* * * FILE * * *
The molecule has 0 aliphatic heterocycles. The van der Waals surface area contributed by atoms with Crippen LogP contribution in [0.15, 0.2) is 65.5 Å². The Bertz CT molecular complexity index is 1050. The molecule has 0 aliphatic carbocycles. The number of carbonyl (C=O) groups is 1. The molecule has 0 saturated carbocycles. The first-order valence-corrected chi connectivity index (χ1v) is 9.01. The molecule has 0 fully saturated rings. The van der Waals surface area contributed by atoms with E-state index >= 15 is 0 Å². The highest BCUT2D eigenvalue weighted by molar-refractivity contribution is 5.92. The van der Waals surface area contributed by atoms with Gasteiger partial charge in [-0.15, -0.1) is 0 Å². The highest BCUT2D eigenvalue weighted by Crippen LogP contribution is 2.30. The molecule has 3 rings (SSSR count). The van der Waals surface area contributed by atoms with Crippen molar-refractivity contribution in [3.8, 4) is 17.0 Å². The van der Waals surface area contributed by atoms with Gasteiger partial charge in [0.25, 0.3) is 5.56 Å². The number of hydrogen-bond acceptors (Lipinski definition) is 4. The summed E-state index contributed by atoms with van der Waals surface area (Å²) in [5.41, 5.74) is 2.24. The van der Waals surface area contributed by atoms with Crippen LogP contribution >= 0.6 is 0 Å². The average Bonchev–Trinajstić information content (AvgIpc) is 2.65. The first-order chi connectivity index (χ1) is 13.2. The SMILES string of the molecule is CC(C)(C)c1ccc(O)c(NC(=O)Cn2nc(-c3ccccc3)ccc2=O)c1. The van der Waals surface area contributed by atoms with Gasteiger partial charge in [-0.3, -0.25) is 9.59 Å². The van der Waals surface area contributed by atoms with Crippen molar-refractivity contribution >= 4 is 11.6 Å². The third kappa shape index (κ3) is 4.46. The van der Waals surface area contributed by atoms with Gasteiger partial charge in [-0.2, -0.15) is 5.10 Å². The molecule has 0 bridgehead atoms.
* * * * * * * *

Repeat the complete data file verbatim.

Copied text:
The molecule has 0 aliphatic heterocycles. The van der Waals surface area contributed by atoms with Crippen LogP contribution in [0.15, 0.2) is 65.5 Å². The Bertz CT molecular complexity index is 1050. The molecule has 0 aliphatic carbocycles. The number of carbonyl (C=O) groups is 1. The molecule has 0 saturated carbocycles. The first-order valence-corrected chi connectivity index (χ1v) is 9.01. The molecule has 0 fully saturated rings. The van der Waals surface area contributed by atoms with E-state index >= 15 is 0 Å². The highest BCUT2D eigenvalue weighted by molar-refractivity contribution is 5.92. The van der Waals surface area contributed by atoms with Gasteiger partial charge in [-0.15, -0.1) is 0 Å². The highest BCUT2D eigenvalue weighted by Crippen LogP contribution is 2.30. The molecule has 3 rings (SSSR count). The van der Waals surface area contributed by atoms with Crippen molar-refractivity contribution in [3.8, 4) is 17.0 Å². The van der Waals surface area contributed by atoms with Gasteiger partial charge in [0.25, 0.3) is 5.56 Å². The number of hydrogen-bond acceptors (Lipinski definition) is 4. The summed E-state index contributed by atoms with van der Waals surface area (Å²) in [5.41, 5.74) is 2.24. The van der Waals surface area contributed by atoms with Crippen LogP contribution >= 0.6 is 0 Å². The average Bonchev–Trinajstić information content (AvgIpc) is 2.65. The first-order chi connectivity index (χ1) is 13.2. The SMILES string of the molecule is CC(C)(C)c1ccc(O)c(NC(=O)Cn2nc(-c3ccccc3)ccc2=O)c1. The van der Waals surface area contributed by atoms with Gasteiger partial charge in [-0.3, -0.25) is 9.59 Å². The van der Waals surface area contributed by atoms with Crippen molar-refractivity contribution >= 4 is 11.6 Å². The third kappa shape index (κ3) is 4.46. The van der Waals surface area contributed by atoms with Gasteiger partial charge in [-0.2, -0.15) is 5.10 Å². The molecule has 0 bridgehead atoms.